Conquering clinical depression

Source: Conquering clinical depression | The Herald October 10, 2019

Leroy Dzenga Features Writer
Kirkpatrick Chidamba was a copywriter with a local content consultancy firm.

He had a hectic, but fulfilling schedule, waking every day to formulate creative concepts for the different clients. Those who knew him at the time described him as a happy person, always bubbling with energy, but little did they know the man who made everyone laugh carried a frown within.

He did his best to insulate his inner feelings, closing out the world in the process.

“I might never know how depression crept on me but I woke up feeling like I was dropping into a bottomless chasm. In the midst of all that, I felt quite comfortable. I did not care,” Chidamba says.

He started having blackouts mid-conversation which would disorient him.

Only those who worked with him closely noticed changes and fortunately for Chidamba, they suggested scientific interventions.

“I was finally saved by my former boss,” he said. “She booked a session at a local therapy centre (which is suprisingly a free establishment). I did not like the idea of answering personal questions, especially when I had to bare it all to a stranger.

“The sessions were brutal, I always felt like the counsellor was intruding way too much. So, I quit after 5 sessions.”

Chidamba finally went through therapy and got a proper diagnosis.

“Clinical depression. Got by referred a psychiatrist who ordered an electroencephalogram (EEG) scan. Nothing came from it, so I had to do a full blood count and a CAT scan (to understand the source of the blackouts,” says Chidamba.

After following the strict therapy it took him six months to beat clinical depression and he is now helping other young people who find themselves in the same situation he was.

Some are. however. not lucky like Chidamba, who on countless times toyed with the idea of self-harm. They lose everything in their battle against mental health, especially depression and sometimes are consumed by it.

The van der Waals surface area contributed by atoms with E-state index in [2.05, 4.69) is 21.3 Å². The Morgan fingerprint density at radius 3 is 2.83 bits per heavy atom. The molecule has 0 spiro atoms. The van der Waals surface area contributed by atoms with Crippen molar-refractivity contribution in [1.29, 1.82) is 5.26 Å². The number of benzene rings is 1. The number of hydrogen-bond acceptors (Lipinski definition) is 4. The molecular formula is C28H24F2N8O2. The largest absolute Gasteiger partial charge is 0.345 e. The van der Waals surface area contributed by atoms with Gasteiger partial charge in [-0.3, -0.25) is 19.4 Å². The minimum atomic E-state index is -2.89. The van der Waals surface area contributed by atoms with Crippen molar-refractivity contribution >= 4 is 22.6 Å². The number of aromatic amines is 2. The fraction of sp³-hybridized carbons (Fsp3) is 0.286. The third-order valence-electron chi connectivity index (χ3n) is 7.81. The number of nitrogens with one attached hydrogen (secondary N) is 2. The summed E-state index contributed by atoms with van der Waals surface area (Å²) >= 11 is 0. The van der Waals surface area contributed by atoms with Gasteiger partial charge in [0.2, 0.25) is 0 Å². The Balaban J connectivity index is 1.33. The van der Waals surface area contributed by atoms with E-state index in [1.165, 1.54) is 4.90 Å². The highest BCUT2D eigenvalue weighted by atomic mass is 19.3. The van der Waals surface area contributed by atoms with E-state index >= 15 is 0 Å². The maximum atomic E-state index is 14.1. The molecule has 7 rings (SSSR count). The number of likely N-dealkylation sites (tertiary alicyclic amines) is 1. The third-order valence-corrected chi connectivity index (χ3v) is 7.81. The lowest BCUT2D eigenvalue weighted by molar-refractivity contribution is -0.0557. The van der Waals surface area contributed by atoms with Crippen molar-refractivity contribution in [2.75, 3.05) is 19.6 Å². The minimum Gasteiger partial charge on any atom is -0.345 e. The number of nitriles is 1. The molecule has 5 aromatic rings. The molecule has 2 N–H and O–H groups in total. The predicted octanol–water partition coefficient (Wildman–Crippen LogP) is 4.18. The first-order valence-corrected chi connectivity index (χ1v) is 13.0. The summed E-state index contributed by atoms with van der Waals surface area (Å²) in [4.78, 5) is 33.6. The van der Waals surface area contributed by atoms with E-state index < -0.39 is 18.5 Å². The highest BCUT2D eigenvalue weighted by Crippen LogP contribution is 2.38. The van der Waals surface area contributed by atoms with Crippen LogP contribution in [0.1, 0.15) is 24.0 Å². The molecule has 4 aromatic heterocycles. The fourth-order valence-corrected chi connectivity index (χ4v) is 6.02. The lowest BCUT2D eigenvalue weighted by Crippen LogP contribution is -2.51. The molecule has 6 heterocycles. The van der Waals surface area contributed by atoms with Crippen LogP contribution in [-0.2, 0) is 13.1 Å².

This is why professionals have been advocating for personal approaches instead of generalised forms of remedy.

Cassie Ndoro, a therapist who uses art in her work, says the delicacy of the process needs to be respected to ensure, patients go through the whole therapy without reneging.

“The idea is to go through the healing process with someone, treating it like a journey. People backslide and relapse, not everyone is the same. Just like students, there are some who finish the course and some who do not.

“But the idea is to make sure that every case is treated different and due care is given to each patient,” Ndoro said.

The World Health Organisation seems to be in concurrence with the sentiment that mental health issues need to be properly diagnosed and handled with care.

Today is World Mental Health Day and their theme is suicide prevention.

Suicide prevention can only be achievable if more information is made available to society on mental health and the sensitivities around it. Many a times, people try and substitute diagnosis through conversations with figures like pastors, although it is a good start, there is need for professional diagnosis.

Suicide cases relating to mental health issues can also be reduced if there is clear understanding that it is okay not to be okay and ensure there should be mechanisms to identify those in need of help.

When those in need of help are found, there should be easily accessible platforms for help.